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Unformatted text preview: either in or out from
South Africa. If the power is flowing into South Africa, it is included in the
generation pattern, else it is part of the load for International Customers.
However, there are now predefined rules to take any decision whatsoever. In some cases a neighbouring country can take its total demand from the
distribution networks, or a portion thereoff, and sometimes from the
transmission network. At one of the transmission substations (275/132 kV), a
neighbouring country has the option to take supply from the 275 kV or 110 kV 42 (through a 132/110 kV transformer). To complicate matters further, it is also
possible that the 275 kV can supply into South Africa.
Therefore, for the purpose of the balancing algorithm, these loads are treated
separately. The agreements between the utility and the neighbouring countries are studied and the best judgement is made to allocate the loads to
the transmission network. The expected loads are treated similarly.
3.2.6 Areas
The total area loads are approximately 93 percent of the transmission system
load. Each area load is the sum of a number of transmission substation loads
that are connected directly to the distribution networks. The sum of the customer loads in the area can be either less or more than the area load
because of import or export of loads through the distribution networks. The
area load is thus the total load that flows from the transmission network into
the distribution networks in that area.
The area loads are a further breakdown of the transmission system load and
therefore the same factors should be considered, but more on a geographical
basis. Furthermore, an area load is also a benchmark for the transmission
and distribution loads in that area. The accuracy of the area loads is only
important within the first five years. Thereafter it only provides information on
how much the area load will be (see the section on the distribution
substations).
Any forecast has a degree of uncertainty and obviously the longer the forecast
horiz on and the larger the variances, the larger the degree of uncertainty. It is
quite a challenge to produce a twentyyear area forecast and also give a
reasonable and acceptable maximum transmission system load. This is the
dilemma for producing area forecasts that will stand the test of time. In Chapter 1 it is mentioned that the objective of this thesis is to give more
insight into the electrical industry and therefore reduce the uncertainty in the
future expected loads. The forecasts have to be more accurate and should 43 include more information. The reason is to meet three key goals: retain customers, enhance revenue and reduce costs. [2]
A number of forecasting articles (mainly shortterm) have been studied. The
articles however, confirm that tempera ture, economical cycles and longterm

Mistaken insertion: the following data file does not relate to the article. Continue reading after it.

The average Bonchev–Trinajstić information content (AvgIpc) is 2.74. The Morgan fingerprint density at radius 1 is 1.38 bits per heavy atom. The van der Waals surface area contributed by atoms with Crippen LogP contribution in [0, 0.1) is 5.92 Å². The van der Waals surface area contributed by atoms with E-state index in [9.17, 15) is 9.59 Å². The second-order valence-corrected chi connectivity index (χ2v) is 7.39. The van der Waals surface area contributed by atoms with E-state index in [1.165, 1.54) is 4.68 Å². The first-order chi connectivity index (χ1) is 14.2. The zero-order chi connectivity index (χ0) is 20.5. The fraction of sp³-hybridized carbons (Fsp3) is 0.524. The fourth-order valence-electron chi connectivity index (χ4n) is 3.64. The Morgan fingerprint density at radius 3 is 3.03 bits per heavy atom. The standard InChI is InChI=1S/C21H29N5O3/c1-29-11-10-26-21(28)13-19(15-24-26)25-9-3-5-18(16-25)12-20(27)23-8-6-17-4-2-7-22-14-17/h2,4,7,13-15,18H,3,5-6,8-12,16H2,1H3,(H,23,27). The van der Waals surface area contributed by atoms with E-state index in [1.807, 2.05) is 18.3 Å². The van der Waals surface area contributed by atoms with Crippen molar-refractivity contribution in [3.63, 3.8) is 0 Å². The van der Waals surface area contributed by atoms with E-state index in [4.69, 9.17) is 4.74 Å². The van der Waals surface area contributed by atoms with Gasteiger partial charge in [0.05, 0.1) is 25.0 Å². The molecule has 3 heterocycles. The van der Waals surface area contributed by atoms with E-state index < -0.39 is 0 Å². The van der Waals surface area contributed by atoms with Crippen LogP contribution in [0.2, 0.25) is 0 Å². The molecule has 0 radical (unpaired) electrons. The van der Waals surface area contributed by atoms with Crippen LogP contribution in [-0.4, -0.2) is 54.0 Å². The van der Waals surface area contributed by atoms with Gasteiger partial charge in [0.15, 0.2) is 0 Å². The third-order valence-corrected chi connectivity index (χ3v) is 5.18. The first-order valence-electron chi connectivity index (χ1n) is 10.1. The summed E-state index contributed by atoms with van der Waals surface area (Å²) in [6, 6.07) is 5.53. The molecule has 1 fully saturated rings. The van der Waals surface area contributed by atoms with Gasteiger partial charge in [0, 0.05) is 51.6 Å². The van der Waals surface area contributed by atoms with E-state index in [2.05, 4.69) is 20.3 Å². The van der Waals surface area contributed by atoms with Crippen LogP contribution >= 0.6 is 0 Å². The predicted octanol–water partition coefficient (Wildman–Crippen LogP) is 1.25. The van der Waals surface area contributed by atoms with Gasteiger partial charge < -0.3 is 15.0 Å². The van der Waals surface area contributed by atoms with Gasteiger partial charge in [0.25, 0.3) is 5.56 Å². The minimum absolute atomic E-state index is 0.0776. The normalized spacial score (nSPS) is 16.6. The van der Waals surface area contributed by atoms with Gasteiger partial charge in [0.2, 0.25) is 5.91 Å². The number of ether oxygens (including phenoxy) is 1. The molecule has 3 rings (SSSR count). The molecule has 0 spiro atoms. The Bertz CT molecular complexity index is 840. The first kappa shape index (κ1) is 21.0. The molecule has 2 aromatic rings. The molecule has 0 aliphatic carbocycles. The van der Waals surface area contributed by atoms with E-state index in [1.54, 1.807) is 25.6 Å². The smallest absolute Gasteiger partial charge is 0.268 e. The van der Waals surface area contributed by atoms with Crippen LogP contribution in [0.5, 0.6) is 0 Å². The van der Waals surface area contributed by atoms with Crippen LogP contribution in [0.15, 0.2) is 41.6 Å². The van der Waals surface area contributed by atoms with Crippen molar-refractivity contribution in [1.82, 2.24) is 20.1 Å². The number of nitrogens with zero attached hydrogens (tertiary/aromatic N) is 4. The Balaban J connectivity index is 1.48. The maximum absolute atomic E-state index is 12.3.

growth trends are important to consider. [18  27] Referring to Annexure A, it is not possible to use historical trends in the area
data and make predictions of future load growths. The different forecasting
techniques evaluated for the expected area loads are discussed next. Decomposition Method
The decomposition method, although more often classified as a shortterm
forecasting technique, has been evaluated to predict the area loads (longterm
forecasting horizon). The basic concept of the decomposition method is firstly
to remove the trend (T), then the cycle (C), and finally the seasonal
component (S). Any residual (I) is assumed to be random and cannot be
predicted. ACTUAL = T × C × S × I (3.2.5) The trend represents the longrunning behaviour of the data and can increase,
decrease or remain stationary. The cyclical factor represents the ups and
downs of the economy. The seasonal factor relates to the periodic fluctuations of constant length that are caused by temperature, rainfall, climate
variations, etc. The factor TC is determined by calculating the centred moving averages of
the actual data. The trend of TC (that is T) is determined next by linear regression. C is determined by dividing TC by T. If the data is monthly totals,
then the period length is twelve and each of the twelve Ss is calculated by the
average of SI (ACTUAL/TC) for that given month.
determined by dividing SI with S. The random factor is 44 No demographic, economic or sector data is available on national level to
develop area load models. [28]
Decision Analysis
Decision analysis helps the forecaster to systematically structure any possible
demand growths in an area. This provides a basis for a thorough understanding of the key issues for future demand growths. Incorporation of
subjective judgements is an important aspect of decision analysis.
Decision analysis has the following three steps: 1) decisions to make 2)
uncertain events and 3) the value of specific outcomes. The relevance trees,
cross impact matrix and surveillance methods assist the decisionmaker to
understand the problem, identify the uncertainties and determine the best
outcome. The scenario in Figure 3.2.1 provides a useful structure to work
through t...
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This document was uploaded on 03/04/2014.
 Spring '14

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